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PB Veo 07 I might come off as an inkhorn when talking about wine, especially since I ‘ve had to immerse myself in books to fill in the gaps, but the other elements of service and sales will often help round out my delivery. When I regurgitate information, it’s to solidify my own foundation—not to be pedantic—and share a discoverer’s excitement for producers carrying on long…centuries-long, traditions. In my studies one producer has always stood out even without tasting the wines; in Umbria, a land renowned for truffles and Sagrantino, among other things, Paolo Bea is the cognoscenti’s king. The modest family history and their felicitous wines are always well regarded. Perhaps it was the winery’s labels that conveyed epochs of the vintage and treatment of the grapes with such transparency that had first attracted me. Whatever the connection, I had stockpiled numerous vintages of Paolo Bea.

A sommelier acquaintance had prodded me to try the Beas immediately and was incredulous of my never having opened a single bottle while having bought so much—the thought was incongruent. And in a reflex, I purchased more, this time the 2007 Rosso de Veo, which had been described to me as the younger vines of Sagrantino; more approachable and a glimpse of what was cached.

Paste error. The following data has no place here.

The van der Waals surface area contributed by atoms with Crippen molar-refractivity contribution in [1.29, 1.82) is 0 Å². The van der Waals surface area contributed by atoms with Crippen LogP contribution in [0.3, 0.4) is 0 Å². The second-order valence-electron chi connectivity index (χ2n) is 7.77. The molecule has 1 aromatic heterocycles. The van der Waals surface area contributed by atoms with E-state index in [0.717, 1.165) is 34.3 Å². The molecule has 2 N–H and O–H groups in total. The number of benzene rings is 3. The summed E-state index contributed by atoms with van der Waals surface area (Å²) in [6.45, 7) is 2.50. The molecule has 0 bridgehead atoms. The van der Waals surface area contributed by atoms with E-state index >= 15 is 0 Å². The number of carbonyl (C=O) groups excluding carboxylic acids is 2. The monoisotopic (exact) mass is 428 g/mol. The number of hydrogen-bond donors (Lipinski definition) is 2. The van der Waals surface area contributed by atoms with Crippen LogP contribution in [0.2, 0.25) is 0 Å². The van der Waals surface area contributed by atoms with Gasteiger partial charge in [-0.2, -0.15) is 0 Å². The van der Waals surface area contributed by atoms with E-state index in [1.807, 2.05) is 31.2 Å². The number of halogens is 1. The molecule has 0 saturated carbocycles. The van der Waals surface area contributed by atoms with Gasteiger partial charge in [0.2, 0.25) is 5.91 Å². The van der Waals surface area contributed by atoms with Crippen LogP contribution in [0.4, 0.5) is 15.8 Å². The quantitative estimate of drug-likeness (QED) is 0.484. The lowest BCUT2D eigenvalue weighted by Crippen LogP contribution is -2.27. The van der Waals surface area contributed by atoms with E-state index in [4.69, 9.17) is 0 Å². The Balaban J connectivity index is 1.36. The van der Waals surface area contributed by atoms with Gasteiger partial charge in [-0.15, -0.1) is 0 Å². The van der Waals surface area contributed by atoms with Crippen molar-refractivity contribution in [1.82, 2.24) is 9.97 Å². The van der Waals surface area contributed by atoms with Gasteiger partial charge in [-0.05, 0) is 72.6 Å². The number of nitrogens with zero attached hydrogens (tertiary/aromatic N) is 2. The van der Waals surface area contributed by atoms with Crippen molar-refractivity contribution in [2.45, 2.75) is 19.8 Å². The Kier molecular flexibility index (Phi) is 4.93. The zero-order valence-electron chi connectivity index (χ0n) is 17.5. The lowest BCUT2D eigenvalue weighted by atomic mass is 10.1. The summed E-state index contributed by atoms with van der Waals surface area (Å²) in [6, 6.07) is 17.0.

That night I joined the 70-90% of consumers said to drink wine the same day they purchase it, removing the foil of a relatively inexpensive bottle at forty-seven dollars (!), with surgical precision. The glass and carafe were left to air out for a while.

A shimmering garnet, opaque in the stemware, casting a developing scent of boysenberry jam, lavender, balsamic reduction, cedar and worn leather. Dry and powerful, a formidable medium body, with round, prevalent tannins (medium-plus) and acid to match, that flooded the palate with blackberries, dried herbs and sweet spices.

The youthful and robust table wine had put things in perspective and had eclipsed studying in a sip. One seven-fifty isn’t enough to change my approach to learning about wine, but it does suggest that there need to be shorter intervals between books and tasting, whenever possible. Grand Cru and First growths welcome, as is any wine from Paolo Bea!

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